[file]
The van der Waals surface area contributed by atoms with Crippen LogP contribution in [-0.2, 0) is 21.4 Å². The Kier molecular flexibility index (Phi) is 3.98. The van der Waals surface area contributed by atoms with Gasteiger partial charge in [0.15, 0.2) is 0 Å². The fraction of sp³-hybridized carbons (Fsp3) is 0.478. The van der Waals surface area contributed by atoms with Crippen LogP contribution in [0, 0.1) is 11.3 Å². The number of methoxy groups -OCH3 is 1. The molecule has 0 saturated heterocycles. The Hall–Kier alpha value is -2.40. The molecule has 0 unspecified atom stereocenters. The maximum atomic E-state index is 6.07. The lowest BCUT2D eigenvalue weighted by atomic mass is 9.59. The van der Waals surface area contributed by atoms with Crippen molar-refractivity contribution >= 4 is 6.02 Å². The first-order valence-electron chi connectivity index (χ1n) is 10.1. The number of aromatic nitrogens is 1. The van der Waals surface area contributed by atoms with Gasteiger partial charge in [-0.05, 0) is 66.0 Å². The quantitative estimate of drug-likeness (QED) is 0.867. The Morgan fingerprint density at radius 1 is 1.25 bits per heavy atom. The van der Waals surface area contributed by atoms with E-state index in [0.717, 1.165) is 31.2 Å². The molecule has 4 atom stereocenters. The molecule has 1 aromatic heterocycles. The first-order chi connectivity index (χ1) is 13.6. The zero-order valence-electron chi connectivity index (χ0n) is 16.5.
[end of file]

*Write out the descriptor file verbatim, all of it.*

The van der Waals surface area contributed by atoms with Crippen LogP contribution in [-0.2, 0) is 21.4 Å². The Kier molecular flexibility index (Phi) is 3.98. The van der Waals surface area contributed by atoms with Gasteiger partial charge in [0.15, 0.2) is 0 Å². The fraction of sp³-hybridized carbons (Fsp3) is 0.478. The van der Waals surface area contributed by atoms with Crippen LogP contribution in [0, 0.1) is 11.3 Å². The number of methoxy groups -OCH3 is 1. The molecule has 0 saturated heterocycles. The Hall–Kier alpha value is -2.40. The molecule has 0 unspecified atom stereocenters. The maximum atomic E-state index is 6.07. The lowest BCUT2D eigenvalue weighted by atomic mass is 9.59. The van der Waals surface area contributed by atoms with Crippen molar-refractivity contribution >= 4 is 6.02 Å². The first-order valence-electron chi connectivity index (χ1n) is 10.1. The number of aromatic nitrogens is 1. The van der Waals surface area contributed by atoms with Gasteiger partial charge in [-0.05, 0) is 66.0 Å². The quantitative estimate of drug-likeness (QED) is 0.867. The Morgan fingerprint density at radius 1 is 1.25 bits per heavy atom. The van der Waals surface area contributed by atoms with E-state index in [0.717, 1.165) is 31.2 Å². The molecule has 4 atom stereocenters. The molecule has 1 aromatic heterocycles. The first-order chi connectivity index (χ1) is 13.6. The zero-order valence-electron chi connectivity index (χ0n) is 16.5.